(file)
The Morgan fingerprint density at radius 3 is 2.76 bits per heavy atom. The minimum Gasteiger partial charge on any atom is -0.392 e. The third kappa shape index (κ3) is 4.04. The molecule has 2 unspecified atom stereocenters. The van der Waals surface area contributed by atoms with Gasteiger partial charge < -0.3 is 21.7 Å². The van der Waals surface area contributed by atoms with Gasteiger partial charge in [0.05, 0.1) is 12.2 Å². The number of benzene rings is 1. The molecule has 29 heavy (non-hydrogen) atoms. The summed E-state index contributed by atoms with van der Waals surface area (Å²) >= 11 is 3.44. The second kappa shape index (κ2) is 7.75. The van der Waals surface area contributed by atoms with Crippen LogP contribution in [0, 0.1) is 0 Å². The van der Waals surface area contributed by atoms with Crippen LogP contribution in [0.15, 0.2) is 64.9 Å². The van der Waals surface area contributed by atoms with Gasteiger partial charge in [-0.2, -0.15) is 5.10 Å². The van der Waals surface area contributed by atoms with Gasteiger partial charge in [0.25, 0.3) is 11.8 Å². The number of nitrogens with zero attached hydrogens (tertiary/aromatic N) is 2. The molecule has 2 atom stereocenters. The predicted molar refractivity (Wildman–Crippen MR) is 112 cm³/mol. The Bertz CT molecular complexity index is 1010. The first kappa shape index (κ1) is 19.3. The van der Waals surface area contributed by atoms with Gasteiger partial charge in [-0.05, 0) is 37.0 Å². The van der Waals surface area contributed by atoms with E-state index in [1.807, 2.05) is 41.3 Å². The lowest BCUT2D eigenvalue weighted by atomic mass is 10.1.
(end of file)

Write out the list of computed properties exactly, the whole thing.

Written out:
The Morgan fingerprint density at radius 3 is 2.76 bits per heavy atom. The minimum Gasteiger partial charge on any atom is -0.392 e. The third kappa shape index (κ3) is 4.04. The molecule has 2 unspecified atom stereocenters. The van der Waals surface area contributed by atoms with Gasteiger partial charge < -0.3 is 21.7 Å². The van der Waals surface area contributed by atoms with Gasteiger partial charge in [0.05, 0.1) is 12.2 Å². The number of benzene rings is 1. The molecule has 29 heavy (non-hydrogen) atoms. The summed E-state index contributed by atoms with van der Waals surface area (Å²) >= 11 is 3.44. The second kappa shape index (κ2) is 7.75. The van der Waals surface area contributed by atoms with Crippen LogP contribution in [0, 0.1) is 0 Å². The van der Waals surface area contributed by atoms with Crippen LogP contribution in [0.15, 0.2) is 64.9 Å². The van der Waals surface area contributed by atoms with Gasteiger partial charge in [-0.2, -0.15) is 5.10 Å². The van der Waals surface area contributed by atoms with Gasteiger partial charge in [0.25, 0.3) is 11.8 Å². The number of nitrogens with zero attached hydrogens (tertiary/aromatic N) is 2. The molecule has 2 atom stereocenters. The predicted molar refractivity (Wildman–Crippen MR) is 112 cm³/mol. The Bertz CT molecular complexity index is 1010. The first kappa shape index (κ1) is 19.3. The van der Waals surface area contributed by atoms with Gasteiger partial charge in [-0.05, 0) is 37.0 Å². The van der Waals surface area contributed by atoms with E-state index in [1.807, 2.05) is 41.3 Å². The lowest BCUT2D eigenvalue weighted by atomic mass is 10.1.